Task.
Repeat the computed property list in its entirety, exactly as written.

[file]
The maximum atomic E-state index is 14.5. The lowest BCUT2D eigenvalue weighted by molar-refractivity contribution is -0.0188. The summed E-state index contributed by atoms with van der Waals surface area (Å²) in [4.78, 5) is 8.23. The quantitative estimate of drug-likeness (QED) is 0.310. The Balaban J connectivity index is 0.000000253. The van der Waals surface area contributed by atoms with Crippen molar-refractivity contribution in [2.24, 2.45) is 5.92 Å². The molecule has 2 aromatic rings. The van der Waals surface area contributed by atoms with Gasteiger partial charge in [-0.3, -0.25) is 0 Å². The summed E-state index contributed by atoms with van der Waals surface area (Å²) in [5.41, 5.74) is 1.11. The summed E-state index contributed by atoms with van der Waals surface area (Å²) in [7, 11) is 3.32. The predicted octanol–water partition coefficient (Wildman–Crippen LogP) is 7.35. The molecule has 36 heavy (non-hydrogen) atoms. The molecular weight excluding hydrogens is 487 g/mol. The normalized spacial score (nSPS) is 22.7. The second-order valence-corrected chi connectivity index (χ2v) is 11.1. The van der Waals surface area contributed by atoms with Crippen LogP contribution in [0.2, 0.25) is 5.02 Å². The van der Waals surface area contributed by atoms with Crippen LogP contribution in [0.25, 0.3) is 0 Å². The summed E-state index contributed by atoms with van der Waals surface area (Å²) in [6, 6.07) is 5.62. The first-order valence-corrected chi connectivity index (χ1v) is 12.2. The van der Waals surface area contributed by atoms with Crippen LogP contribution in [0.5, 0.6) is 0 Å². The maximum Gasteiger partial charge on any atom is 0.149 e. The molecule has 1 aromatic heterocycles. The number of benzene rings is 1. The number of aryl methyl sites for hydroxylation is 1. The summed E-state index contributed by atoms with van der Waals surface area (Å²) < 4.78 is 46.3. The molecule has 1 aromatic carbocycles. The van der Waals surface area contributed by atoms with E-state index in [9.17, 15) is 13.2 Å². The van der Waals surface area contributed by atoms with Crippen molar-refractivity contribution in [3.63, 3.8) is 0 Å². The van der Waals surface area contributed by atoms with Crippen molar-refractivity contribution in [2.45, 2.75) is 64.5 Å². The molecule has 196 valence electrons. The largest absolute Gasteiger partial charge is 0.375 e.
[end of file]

The maximum atomic E-state index is 14.5. The lowest BCUT2D eigenvalue weighted by molar-refractivity contribution is -0.0188. The summed E-state index contributed by atoms with van der Waals surface area (Å²) in [4.78, 5) is 8.23. The quantitative estimate of drug-likeness (QED) is 0.310. The Balaban J connectivity index is 0.000000253. The van der Waals surface area contributed by atoms with Crippen molar-refractivity contribution in [2.24, 2.45) is 5.92 Å². The molecule has 2 aromatic rings. The van der Waals surface area contributed by atoms with Gasteiger partial charge in [-0.3, -0.25) is 0 Å². The summed E-state index contributed by atoms with van der Waals surface area (Å²) in [5.41, 5.74) is 1.11. The summed E-state index contributed by atoms with van der Waals surface area (Å²) in [7, 11) is 3.32. The predicted octanol–water partition coefficient (Wildman–Crippen LogP) is 7.35. The molecule has 36 heavy (non-hydrogen) atoms. The molecular weight excluding hydrogens is 487 g/mol. The normalized spacial score (nSPS) is 22.7. The second-order valence-corrected chi connectivity index (χ2v) is 11.1. The van der Waals surface area contributed by atoms with Crippen LogP contribution in [0.2, 0.25) is 5.02 Å². The van der Waals surface area contributed by atoms with Crippen LogP contribution in [0.25, 0.3) is 0 Å². The summed E-state index contributed by atoms with van der Waals surface area (Å²) in [6, 6.07) is 5.62. The first-order valence-corrected chi connectivity index (χ1v) is 12.2. The van der Waals surface area contributed by atoms with Crippen LogP contribution in [0.5, 0.6) is 0 Å². The maximum Gasteiger partial charge on any atom is 0.149 e. The molecule has 1 aromatic heterocycles. The number of benzene rings is 1. The number of aryl methyl sites for hydroxylation is 1. The summed E-state index contributed by atoms with van der Waals surface area (Å²) < 4.78 is 46.3. The molecule has 1 aromatic carbocycles. The van der Waals surface area contributed by atoms with E-state index in [9.17, 15) is 13.2 Å². The van der Waals surface area contributed by atoms with Crippen molar-refractivity contribution in [3.63, 3.8) is 0 Å². The van der Waals surface area contributed by atoms with Crippen molar-refractivity contribution in [2.45, 2.75) is 64.5 Å². The molecule has 196 valence electrons. The largest absolute Gasteiger partial charge is 0.375 e.